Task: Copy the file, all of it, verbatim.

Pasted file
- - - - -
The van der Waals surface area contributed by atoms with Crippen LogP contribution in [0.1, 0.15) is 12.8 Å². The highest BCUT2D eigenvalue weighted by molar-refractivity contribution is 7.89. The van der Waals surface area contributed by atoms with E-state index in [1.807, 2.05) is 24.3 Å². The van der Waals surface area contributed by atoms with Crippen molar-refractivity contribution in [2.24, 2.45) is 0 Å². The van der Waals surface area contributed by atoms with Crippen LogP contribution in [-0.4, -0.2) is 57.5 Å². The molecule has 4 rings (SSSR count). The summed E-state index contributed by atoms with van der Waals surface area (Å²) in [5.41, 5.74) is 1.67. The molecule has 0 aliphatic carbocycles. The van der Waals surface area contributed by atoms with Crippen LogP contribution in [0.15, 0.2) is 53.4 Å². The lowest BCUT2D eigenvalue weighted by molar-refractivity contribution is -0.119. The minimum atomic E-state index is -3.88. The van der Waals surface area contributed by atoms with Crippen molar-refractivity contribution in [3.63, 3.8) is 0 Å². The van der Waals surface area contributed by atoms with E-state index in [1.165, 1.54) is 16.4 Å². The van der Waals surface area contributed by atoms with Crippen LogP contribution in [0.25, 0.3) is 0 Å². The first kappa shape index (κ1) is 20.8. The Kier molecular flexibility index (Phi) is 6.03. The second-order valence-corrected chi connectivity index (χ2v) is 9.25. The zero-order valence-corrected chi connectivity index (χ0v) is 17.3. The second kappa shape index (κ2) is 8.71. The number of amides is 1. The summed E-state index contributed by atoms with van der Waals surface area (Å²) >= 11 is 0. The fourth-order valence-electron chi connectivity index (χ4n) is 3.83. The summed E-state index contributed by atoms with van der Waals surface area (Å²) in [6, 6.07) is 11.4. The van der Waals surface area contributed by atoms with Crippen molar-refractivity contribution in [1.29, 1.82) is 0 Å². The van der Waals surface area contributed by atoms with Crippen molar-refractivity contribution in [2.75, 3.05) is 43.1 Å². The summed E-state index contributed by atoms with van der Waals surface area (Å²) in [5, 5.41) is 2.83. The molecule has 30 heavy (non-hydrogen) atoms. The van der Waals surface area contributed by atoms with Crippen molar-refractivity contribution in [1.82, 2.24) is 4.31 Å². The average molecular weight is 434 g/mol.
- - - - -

The van der Waals surface area contributed by atoms with Crippen LogP contribution in [0.1, 0.15) is 12.8 Å². The highest BCUT2D eigenvalue weighted by molar-refractivity contribution is 7.89. The van der Waals surface area contributed by atoms with E-state index in [1.807, 2.05) is 24.3 Å². The van der Waals surface area contributed by atoms with Crippen molar-refractivity contribution in [2.24, 2.45) is 0 Å². The van der Waals surface area contributed by atoms with Crippen LogP contribution in [-0.4, -0.2) is 57.5 Å². The molecule has 4 rings (SSSR count). The summed E-state index contributed by atoms with van der Waals surface area (Å²) in [5.41, 5.74) is 1.67. The molecule has 0 aliphatic carbocycles. The van der Waals surface area contributed by atoms with Crippen LogP contribution in [0.15, 0.2) is 53.4 Å². The lowest BCUT2D eigenvalue weighted by molar-refractivity contribution is -0.119. The minimum atomic E-state index is -3.88. The van der Waals surface area contributed by atoms with Crippen molar-refractivity contribution in [3.63, 3.8) is 0 Å². The van der Waals surface area contributed by atoms with E-state index in [1.165, 1.54) is 16.4 Å². The van der Waals surface area contributed by atoms with Crippen LogP contribution in [0.25, 0.3) is 0 Å². The first kappa shape index (κ1) is 20.8. The Kier molecular flexibility index (Phi) is 6.03. The second-order valence-corrected chi connectivity index (χ2v) is 9.25. The zero-order valence-corrected chi connectivity index (χ0v) is 17.3. The second kappa shape index (κ2) is 8.71. The number of amides is 1. The summed E-state index contributed by atoms with van der Waals surface area (Å²) >= 11 is 0. The fourth-order valence-electron chi connectivity index (χ4n) is 3.83. The summed E-state index contributed by atoms with van der Waals surface area (Å²) in [6, 6.07) is 11.4. The van der Waals surface area contributed by atoms with Crippen molar-refractivity contribution in [1.29, 1.82) is 0 Å². The van der Waals surface area contributed by atoms with Crippen molar-refractivity contribution in [2.75, 3.05) is 43.1 Å². The summed E-state index contributed by atoms with van der Waals surface area (Å²) in [5, 5.41) is 2.83. The molecule has 30 heavy (non-hydrogen) atoms. The van der Waals surface area contributed by atoms with Crippen molar-refractivity contribution in [1.82, 2.24) is 4.31 Å². The average molecular weight is 434 g/mol.